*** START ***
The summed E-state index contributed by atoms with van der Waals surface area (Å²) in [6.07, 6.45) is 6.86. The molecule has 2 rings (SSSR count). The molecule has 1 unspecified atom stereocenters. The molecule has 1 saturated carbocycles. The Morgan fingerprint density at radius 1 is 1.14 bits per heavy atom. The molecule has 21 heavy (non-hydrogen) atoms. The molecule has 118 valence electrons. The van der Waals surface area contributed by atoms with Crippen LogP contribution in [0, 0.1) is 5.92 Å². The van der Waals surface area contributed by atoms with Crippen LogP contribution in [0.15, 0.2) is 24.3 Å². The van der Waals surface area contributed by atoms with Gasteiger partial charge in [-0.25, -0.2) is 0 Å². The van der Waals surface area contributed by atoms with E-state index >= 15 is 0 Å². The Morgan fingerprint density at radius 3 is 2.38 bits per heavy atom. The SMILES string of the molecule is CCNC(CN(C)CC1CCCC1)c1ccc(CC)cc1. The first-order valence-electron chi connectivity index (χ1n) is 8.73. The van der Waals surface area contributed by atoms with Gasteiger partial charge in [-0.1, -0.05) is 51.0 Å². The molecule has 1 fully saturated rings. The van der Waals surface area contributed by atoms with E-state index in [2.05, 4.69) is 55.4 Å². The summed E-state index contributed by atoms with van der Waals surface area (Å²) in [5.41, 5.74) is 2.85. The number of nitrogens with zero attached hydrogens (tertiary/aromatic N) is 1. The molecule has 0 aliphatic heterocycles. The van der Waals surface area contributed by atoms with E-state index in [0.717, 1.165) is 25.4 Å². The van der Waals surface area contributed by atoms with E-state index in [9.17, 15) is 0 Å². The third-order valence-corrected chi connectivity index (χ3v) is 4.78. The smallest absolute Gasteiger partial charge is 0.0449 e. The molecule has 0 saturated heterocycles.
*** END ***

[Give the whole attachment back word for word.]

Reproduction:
The summed E-state index contributed by atoms with van der Waals surface area (Å²) in [6.07, 6.45) is 6.86. The molecule has 2 rings (SSSR count). The molecule has 1 unspecified atom stereocenters. The molecule has 1 saturated carbocycles. The Morgan fingerprint density at radius 1 is 1.14 bits per heavy atom. The molecule has 21 heavy (non-hydrogen) atoms. The molecule has 118 valence electrons. The van der Waals surface area contributed by atoms with Crippen LogP contribution in [0, 0.1) is 5.92 Å². The van der Waals surface area contributed by atoms with Crippen LogP contribution in [0.15, 0.2) is 24.3 Å². The van der Waals surface area contributed by atoms with Gasteiger partial charge in [-0.25, -0.2) is 0 Å². The van der Waals surface area contributed by atoms with E-state index >= 15 is 0 Å². The Morgan fingerprint density at radius 3 is 2.38 bits per heavy atom. The SMILES string of the molecule is CCNC(CN(C)CC1CCCC1)c1ccc(CC)cc1. The first-order valence-electron chi connectivity index (χ1n) is 8.73. The van der Waals surface area contributed by atoms with Gasteiger partial charge in [-0.1, -0.05) is 51.0 Å². The molecule has 1 fully saturated rings. The van der Waals surface area contributed by atoms with E-state index in [2.05, 4.69) is 55.4 Å². The summed E-state index contributed by atoms with van der Waals surface area (Å²) in [5.41, 5.74) is 2.85. The number of nitrogens with zero attached hydrogens (tertiary/aromatic N) is 1. The molecule has 0 aliphatic heterocycles. The van der Waals surface area contributed by atoms with E-state index in [0.717, 1.165) is 25.4 Å². The van der Waals surface area contributed by atoms with E-state index in [9.17, 15) is 0 Å². The third-order valence-corrected chi connectivity index (χ3v) is 4.78. The smallest absolute Gasteiger partial charge is 0.0449 e. The molecule has 0 saturated heterocycles.